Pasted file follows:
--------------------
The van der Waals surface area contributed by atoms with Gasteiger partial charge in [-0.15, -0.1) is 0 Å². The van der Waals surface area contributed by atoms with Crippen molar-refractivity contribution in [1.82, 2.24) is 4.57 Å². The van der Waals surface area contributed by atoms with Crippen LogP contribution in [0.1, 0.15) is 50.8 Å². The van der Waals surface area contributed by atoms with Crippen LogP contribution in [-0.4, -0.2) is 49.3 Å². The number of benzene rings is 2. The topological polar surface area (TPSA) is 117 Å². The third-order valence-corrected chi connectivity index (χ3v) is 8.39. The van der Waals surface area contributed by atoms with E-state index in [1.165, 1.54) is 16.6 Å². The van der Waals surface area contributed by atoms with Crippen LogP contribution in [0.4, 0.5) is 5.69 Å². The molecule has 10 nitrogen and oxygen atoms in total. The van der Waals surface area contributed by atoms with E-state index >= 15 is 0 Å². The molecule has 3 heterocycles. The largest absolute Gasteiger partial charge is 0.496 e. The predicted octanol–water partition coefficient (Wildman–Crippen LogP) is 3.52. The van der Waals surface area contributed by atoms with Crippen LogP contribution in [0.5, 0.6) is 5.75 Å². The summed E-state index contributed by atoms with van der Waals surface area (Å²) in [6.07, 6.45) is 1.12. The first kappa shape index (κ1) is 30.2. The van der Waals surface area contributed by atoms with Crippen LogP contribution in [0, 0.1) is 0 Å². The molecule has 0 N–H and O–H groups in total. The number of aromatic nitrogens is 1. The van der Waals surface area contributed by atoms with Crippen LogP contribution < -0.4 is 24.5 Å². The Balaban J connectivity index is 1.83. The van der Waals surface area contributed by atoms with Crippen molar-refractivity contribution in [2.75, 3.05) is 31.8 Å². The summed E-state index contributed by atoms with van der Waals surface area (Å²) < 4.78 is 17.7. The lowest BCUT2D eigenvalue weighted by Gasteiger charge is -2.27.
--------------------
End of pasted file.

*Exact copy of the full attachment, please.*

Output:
The van der Waals surface area contributed by atoms with Gasteiger partial charge in [-0.15, -0.1) is 0 Å². The van der Waals surface area contributed by atoms with Crippen molar-refractivity contribution in [1.82, 2.24) is 4.57 Å². The van der Waals surface area contributed by atoms with Crippen LogP contribution in [0.1, 0.15) is 50.8 Å². The van der Waals surface area contributed by atoms with Crippen LogP contribution in [-0.4, -0.2) is 49.3 Å². The number of benzene rings is 2. The topological polar surface area (TPSA) is 117 Å². The third-order valence-corrected chi connectivity index (χ3v) is 8.39. The van der Waals surface area contributed by atoms with E-state index in [1.165, 1.54) is 16.6 Å². The van der Waals surface area contributed by atoms with Crippen LogP contribution in [0.4, 0.5) is 5.69 Å². The molecule has 10 nitrogen and oxygen atoms in total. The van der Waals surface area contributed by atoms with E-state index >= 15 is 0 Å². The molecule has 3 heterocycles. The largest absolute Gasteiger partial charge is 0.496 e. The predicted octanol–water partition coefficient (Wildman–Crippen LogP) is 3.52. The van der Waals surface area contributed by atoms with Crippen LogP contribution in [0.5, 0.6) is 5.75 Å². The summed E-state index contributed by atoms with van der Waals surface area (Å²) in [6.07, 6.45) is 1.12. The first kappa shape index (κ1) is 30.2. The van der Waals surface area contributed by atoms with Crippen LogP contribution in [0, 0.1) is 0 Å². The molecule has 0 N–H and O–H groups in total. The number of aromatic nitrogens is 1. The van der Waals surface area contributed by atoms with Crippen LogP contribution < -0.4 is 24.5 Å². The Balaban J connectivity index is 1.83. The van der Waals surface area contributed by atoms with Crippen molar-refractivity contribution in [2.75, 3.05) is 31.8 Å². The summed E-state index contributed by atoms with van der Waals surface area (Å²) < 4.78 is 17.7. The lowest BCUT2D eigenvalue weighted by Gasteiger charge is -2.27.